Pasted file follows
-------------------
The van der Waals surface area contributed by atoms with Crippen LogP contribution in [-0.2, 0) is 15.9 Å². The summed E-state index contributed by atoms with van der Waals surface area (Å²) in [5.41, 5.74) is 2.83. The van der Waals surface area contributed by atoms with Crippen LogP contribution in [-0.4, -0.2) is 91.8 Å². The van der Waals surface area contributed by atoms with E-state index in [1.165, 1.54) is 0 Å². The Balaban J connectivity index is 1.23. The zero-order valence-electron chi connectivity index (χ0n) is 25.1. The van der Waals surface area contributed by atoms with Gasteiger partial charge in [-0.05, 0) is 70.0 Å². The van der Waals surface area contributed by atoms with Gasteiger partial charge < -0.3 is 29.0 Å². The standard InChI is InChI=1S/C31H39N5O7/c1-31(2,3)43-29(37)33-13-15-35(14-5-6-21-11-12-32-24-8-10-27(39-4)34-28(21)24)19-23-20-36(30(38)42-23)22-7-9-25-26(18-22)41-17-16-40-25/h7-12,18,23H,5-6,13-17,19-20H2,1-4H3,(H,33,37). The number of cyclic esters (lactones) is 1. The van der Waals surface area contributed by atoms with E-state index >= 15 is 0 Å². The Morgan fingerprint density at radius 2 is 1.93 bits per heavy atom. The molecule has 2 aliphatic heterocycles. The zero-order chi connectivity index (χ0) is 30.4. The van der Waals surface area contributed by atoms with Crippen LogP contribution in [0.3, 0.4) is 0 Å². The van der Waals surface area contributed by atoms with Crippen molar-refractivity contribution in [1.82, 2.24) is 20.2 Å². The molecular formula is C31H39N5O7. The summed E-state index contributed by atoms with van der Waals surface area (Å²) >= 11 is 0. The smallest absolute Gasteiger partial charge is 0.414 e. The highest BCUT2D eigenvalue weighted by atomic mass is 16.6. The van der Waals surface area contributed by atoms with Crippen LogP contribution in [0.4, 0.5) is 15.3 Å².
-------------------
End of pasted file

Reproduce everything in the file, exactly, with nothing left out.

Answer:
The van der Waals surface area contributed by atoms with Crippen LogP contribution in [-0.2, 0) is 15.9 Å². The summed E-state index contributed by atoms with van der Waals surface area (Å²) in [5.41, 5.74) is 2.83. The van der Waals surface area contributed by atoms with Crippen LogP contribution in [-0.4, -0.2) is 91.8 Å². The van der Waals surface area contributed by atoms with E-state index in [1.165, 1.54) is 0 Å². The Balaban J connectivity index is 1.23. The zero-order valence-electron chi connectivity index (χ0n) is 25.1. The van der Waals surface area contributed by atoms with Gasteiger partial charge in [-0.05, 0) is 70.0 Å². The van der Waals surface area contributed by atoms with Gasteiger partial charge < -0.3 is 29.0 Å². The standard InChI is InChI=1S/C31H39N5O7/c1-31(2,3)43-29(37)33-13-15-35(14-5-6-21-11-12-32-24-8-10-27(39-4)34-28(21)24)19-23-20-36(30(38)42-23)22-7-9-25-26(18-22)41-17-16-40-25/h7-12,18,23H,5-6,13-17,19-20H2,1-4H3,(H,33,37). The number of cyclic esters (lactones) is 1. The van der Waals surface area contributed by atoms with E-state index >= 15 is 0 Å². The Morgan fingerprint density at radius 2 is 1.93 bits per heavy atom. The molecule has 2 aliphatic heterocycles. The zero-order chi connectivity index (χ0) is 30.4. The van der Waals surface area contributed by atoms with Crippen LogP contribution in [0.3, 0.4) is 0 Å². The van der Waals surface area contributed by atoms with Crippen molar-refractivity contribution in [1.82, 2.24) is 20.2 Å². The molecular formula is C31H39N5O7. The summed E-state index contributed by atoms with van der Waals surface area (Å²) >= 11 is 0. The smallest absolute Gasteiger partial charge is 0.414 e. The highest BCUT2D eigenvalue weighted by atomic mass is 16.6. The van der Waals surface area contributed by atoms with Crippen LogP contribution in [0.4, 0.5) is 15.3 Å².